Sunday, April 1, 2018

In every conceivable manner, the family is link to our past, bridge to our future

Alex Haley

We take our cameras and head to the park. It’s not as warm as we wish but it’s sunny and that is enough. Geese and ducks and marmots and people are making the most of this beautiful last day of March,  spring fever afflicting all of us and drawing us outdoors.

I park the car and we grab out cameras—our big girl cameras—and look around to see what catches our eye. Granddaughter is fascinated by the fat marmots in the river bank and heads toward a pair who are sunning themselves next to the path. Daughter follows. I hold back, less interested in the fauna than I am the flora and, even more, my family.

I watch as photo after photo and a video recording (courtesy of my granddaughter) captures the moment. I capture a few images of the sun playing in still-bare tree branches but mostly I stand back and watch these two happy in the moment.

Later, farther along the way path, Granddaughter spots a deer. Then another and another munching greenery and keeping a wary eye on these humans who have stopped to watch them. I head back to the car to switch lenses—this isn’t a time for my favourite macro lens—while Daughter and Granddaughter remain caught in the magic of the moment.

I walk back toward them with my 50mm lens attached to my camera (not the one I would have chosen from all of my lenses, but the better of the two I brought with me). They’ve moved farther along the path, Daughter looks back toward me.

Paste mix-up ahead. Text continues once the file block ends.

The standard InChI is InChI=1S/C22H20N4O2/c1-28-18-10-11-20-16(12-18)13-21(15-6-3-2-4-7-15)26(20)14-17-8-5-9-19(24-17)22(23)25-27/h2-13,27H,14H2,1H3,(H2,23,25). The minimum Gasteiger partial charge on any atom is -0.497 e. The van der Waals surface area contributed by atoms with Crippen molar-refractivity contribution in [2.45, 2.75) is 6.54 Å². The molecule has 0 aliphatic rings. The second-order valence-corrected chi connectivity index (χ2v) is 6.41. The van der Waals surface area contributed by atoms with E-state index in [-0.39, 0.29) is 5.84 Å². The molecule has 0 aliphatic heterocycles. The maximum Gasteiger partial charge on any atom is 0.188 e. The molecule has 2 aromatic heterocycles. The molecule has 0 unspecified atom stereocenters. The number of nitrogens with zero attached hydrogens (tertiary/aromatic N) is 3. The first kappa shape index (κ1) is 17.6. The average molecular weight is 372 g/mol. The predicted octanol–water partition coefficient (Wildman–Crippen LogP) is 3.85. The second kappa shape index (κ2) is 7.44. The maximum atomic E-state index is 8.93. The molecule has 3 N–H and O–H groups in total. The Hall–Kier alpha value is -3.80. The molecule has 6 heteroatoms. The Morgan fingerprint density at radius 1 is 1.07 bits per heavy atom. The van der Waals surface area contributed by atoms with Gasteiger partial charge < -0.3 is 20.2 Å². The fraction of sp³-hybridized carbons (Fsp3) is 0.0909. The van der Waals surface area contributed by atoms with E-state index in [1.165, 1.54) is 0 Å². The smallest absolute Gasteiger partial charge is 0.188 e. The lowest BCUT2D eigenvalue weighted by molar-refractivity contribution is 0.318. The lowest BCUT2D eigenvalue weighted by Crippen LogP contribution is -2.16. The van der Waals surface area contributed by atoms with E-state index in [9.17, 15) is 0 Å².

”There are more of them,” she says softly and I catch a sparkle in he eye before she turns and lifts the camera again.

I walk closer and lift my camera, less interested in photographing the deer than I am my daughter in this moment. I snap a few photos hoping I’ll be able to do something with them in post processing, but not concerned if I can’t. The best images of the afternoon are captured in my mind to be remembered later. They won’t translate to digital.

In time, we head toward home. It’s later than anticipated but just on time all the same. There will be no time to download photos or play with post processing today and that’s okay. The experience and the togetherness are the treasure if the day.

And it is so, so well.


I’m a writer, reader, and creative. I thought by now I’d have things figured out, but I keep coming up with more questions. I think that’s okay. I’m here most mornings pondering ordinary things and the thin places where faith intersects.
1 comment
  1. A sweet time shared with three generations. I’m sure your pictures will tell great stories of your day generations from now. Have a blessed Easter, Linda

Leave a Reply

This site uses Akismet to reduce spam. Learn how your comment data is processed.